Dating early hominids Credit card free online casual encounter

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Scouring the dry washes encircling an Ethiopian site where scientists seven years ago found fossils of 4.4 million-year-old human ancestors, University of California, Berkeley, graduate student Yohannes Haile-Selassie has found even older fossils that show human ancestors walked on two legs as early as 5.2 million years ago.

The fossils are the earliest hominid known, and date from close to the time when human ancestors are believed to have split off from the chimpanzees on the first steps of their evolutionary trip to modern Homo sapiens.

The fragmentary fossils, which include teeth, a jawbone, hand, arm and collar bones, and one toe bone, appear to be family members of the species discovered in 1994 by an international team led by UC Berkeley paleoanthropologist Tim White.

They named that species Ardipithicus ramidus, and concluded that it was the earliest known human ancestor.

The toe bone "is consistent with an early form of terrestrial bipedality," Haile-Selassie concluded in his Nature paper.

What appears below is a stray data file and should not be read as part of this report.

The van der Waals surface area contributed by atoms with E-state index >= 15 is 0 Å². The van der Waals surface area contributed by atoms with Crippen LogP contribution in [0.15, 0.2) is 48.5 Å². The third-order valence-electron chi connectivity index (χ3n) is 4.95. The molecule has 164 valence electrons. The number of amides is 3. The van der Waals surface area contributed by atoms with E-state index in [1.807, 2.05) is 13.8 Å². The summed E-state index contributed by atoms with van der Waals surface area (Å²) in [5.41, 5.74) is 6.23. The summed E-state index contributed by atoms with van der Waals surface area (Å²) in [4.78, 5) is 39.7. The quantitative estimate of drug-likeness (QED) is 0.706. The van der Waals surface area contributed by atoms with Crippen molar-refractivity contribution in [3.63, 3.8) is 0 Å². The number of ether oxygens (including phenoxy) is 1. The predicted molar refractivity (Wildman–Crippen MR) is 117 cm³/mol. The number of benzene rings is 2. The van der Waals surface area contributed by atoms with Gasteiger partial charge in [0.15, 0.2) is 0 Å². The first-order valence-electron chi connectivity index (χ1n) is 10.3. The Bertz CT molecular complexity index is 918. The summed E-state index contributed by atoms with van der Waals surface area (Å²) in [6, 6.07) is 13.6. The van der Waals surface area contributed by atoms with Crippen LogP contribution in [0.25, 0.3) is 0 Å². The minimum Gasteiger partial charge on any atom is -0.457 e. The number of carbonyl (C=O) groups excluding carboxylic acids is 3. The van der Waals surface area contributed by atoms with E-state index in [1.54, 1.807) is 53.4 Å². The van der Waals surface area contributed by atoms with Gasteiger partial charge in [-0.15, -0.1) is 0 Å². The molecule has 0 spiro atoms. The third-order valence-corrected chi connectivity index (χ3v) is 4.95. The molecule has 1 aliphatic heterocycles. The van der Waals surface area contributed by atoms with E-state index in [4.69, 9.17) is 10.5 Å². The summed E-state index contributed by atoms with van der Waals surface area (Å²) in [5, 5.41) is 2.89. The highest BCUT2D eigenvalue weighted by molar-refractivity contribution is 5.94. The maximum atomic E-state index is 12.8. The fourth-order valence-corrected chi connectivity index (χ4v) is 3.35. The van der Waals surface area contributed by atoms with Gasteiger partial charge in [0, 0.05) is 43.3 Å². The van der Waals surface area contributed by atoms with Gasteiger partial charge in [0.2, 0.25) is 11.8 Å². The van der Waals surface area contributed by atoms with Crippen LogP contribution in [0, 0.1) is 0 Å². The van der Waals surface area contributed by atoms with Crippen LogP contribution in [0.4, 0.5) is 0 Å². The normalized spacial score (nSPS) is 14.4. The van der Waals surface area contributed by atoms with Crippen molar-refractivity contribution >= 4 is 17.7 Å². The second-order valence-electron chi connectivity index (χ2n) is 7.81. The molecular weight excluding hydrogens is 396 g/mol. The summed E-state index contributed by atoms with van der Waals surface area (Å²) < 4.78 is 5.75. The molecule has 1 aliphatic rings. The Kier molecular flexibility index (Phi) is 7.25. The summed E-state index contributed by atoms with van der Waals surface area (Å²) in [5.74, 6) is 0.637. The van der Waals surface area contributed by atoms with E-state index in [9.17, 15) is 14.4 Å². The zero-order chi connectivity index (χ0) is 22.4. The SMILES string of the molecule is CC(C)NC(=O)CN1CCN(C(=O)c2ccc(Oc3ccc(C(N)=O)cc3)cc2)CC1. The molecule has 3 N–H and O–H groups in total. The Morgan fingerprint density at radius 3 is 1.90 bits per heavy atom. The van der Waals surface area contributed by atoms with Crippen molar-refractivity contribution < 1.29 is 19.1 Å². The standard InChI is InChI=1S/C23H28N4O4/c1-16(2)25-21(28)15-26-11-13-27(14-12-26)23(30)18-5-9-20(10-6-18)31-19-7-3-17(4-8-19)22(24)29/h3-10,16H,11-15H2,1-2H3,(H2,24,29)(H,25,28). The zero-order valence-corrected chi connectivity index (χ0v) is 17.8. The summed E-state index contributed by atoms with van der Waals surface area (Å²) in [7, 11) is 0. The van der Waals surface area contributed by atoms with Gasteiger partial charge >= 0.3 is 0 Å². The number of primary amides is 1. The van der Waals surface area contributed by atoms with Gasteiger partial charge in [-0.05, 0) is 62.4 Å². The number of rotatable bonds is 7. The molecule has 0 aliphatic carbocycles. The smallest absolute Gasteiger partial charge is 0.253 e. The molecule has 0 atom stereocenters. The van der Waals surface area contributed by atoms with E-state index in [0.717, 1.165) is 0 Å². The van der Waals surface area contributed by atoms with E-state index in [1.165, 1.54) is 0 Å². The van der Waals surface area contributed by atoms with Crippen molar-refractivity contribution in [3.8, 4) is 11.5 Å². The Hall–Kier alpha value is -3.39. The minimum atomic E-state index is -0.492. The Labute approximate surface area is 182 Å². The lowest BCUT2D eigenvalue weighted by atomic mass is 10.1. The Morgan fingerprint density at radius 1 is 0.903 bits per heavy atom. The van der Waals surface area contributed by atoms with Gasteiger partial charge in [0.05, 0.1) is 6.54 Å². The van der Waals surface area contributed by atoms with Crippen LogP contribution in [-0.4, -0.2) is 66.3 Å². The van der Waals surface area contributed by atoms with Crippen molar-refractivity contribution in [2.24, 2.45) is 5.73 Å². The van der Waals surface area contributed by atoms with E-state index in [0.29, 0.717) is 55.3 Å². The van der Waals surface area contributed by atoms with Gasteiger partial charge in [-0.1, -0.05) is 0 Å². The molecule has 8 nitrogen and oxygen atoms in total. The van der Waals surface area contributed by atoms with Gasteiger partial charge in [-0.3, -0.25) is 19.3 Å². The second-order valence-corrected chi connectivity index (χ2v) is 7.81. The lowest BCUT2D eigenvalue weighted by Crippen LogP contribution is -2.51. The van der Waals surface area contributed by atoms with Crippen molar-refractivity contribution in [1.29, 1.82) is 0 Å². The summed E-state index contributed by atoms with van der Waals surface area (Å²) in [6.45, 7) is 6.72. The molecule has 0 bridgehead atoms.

"These canine teeth are not of humans, but no chimp has canine teeth like that either," White said."This is a huge development in African paleoanthropology and a welcome change in the conduct of this science. This is an example of how that has paid off scientifically, for Africa and for Ethiopia." Clark and Howell are professors emeriti of anthropology at UC Berkeley and among the most respected anthropologists working in Africa during the past century.Haile-Selassie found the new fossils along the western margin of the Afar rift in the Middle Awash region of Ethiopia, about 140 miles northeast of the capital Addis Ababa and 25 kilometers from the Aramis site where White's team found A. The fossils came from sites in four different arroyos draining the margin and one closer to the Aramis discoveries."It's definitely a hominid, and proves that the earlier 4.4 million-year-old Ardipithecus ramidus was a hominid, not an ape." Haile-Selassie reported his finds in the July 12 issue of Nature.A second paper in Nature by geologist Giday Woldegabriel of Los Alamos National Laboratory, coauthored by Haile-Selassie, White and others, described the paleoclimate of the area Ardipithecus roamed nearly 6 million years ago.

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